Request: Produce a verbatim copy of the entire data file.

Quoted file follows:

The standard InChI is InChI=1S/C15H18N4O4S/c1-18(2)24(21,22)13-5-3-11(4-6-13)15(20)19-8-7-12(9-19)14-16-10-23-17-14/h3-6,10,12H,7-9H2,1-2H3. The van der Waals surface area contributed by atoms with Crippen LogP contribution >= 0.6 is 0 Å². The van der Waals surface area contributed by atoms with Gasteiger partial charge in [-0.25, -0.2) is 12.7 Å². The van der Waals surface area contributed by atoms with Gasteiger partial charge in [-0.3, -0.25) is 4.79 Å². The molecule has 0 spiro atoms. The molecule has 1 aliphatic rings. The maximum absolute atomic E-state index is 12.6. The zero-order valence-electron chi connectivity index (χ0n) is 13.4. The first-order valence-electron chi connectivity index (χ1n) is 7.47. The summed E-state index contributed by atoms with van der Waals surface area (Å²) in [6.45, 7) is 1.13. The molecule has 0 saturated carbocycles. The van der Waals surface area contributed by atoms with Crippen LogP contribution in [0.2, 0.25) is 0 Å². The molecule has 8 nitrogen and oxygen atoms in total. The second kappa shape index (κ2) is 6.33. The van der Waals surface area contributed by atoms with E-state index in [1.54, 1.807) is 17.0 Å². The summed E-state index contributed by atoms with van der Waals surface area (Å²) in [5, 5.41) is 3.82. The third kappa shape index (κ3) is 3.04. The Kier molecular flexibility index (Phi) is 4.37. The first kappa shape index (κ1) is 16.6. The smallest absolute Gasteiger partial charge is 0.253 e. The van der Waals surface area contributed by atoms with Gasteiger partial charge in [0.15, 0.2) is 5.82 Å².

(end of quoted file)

The standard InChI is InChI=1S/C15H18N4O4S/c1-18(2)24(21,22)13-5-3-11(4-6-13)15(20)19-8-7-12(9-19)14-16-10-23-17-14/h3-6,10,12H,7-9H2,1-2H3. The van der Waals surface area contributed by atoms with Crippen LogP contribution >= 0.6 is 0 Å². The van der Waals surface area contributed by atoms with Gasteiger partial charge in [-0.25, -0.2) is 12.7 Å². The van der Waals surface area contributed by atoms with Gasteiger partial charge in [-0.3, -0.25) is 4.79 Å². The molecule has 0 spiro atoms. The molecule has 1 aliphatic rings. The maximum absolute atomic E-state index is 12.6. The zero-order valence-electron chi connectivity index (χ0n) is 13.4. The first-order valence-electron chi connectivity index (χ1n) is 7.47. The summed E-state index contributed by atoms with van der Waals surface area (Å²) in [6.45, 7) is 1.13. The molecule has 0 saturated carbocycles. The van der Waals surface area contributed by atoms with Crippen LogP contribution in [0.2, 0.25) is 0 Å². The molecule has 8 nitrogen and oxygen atoms in total. The second kappa shape index (κ2) is 6.33. The van der Waals surface area contributed by atoms with E-state index in [1.54, 1.807) is 17.0 Å². The summed E-state index contributed by atoms with van der Waals surface area (Å²) in [5, 5.41) is 3.82. The third kappa shape index (κ3) is 3.04. The Kier molecular flexibility index (Phi) is 4.37. The first kappa shape index (κ1) is 16.6. The smallest absolute Gasteiger partial charge is 0.253 e. The van der Waals surface area contributed by atoms with Gasteiger partial charge in [0.15, 0.2) is 5.82 Å².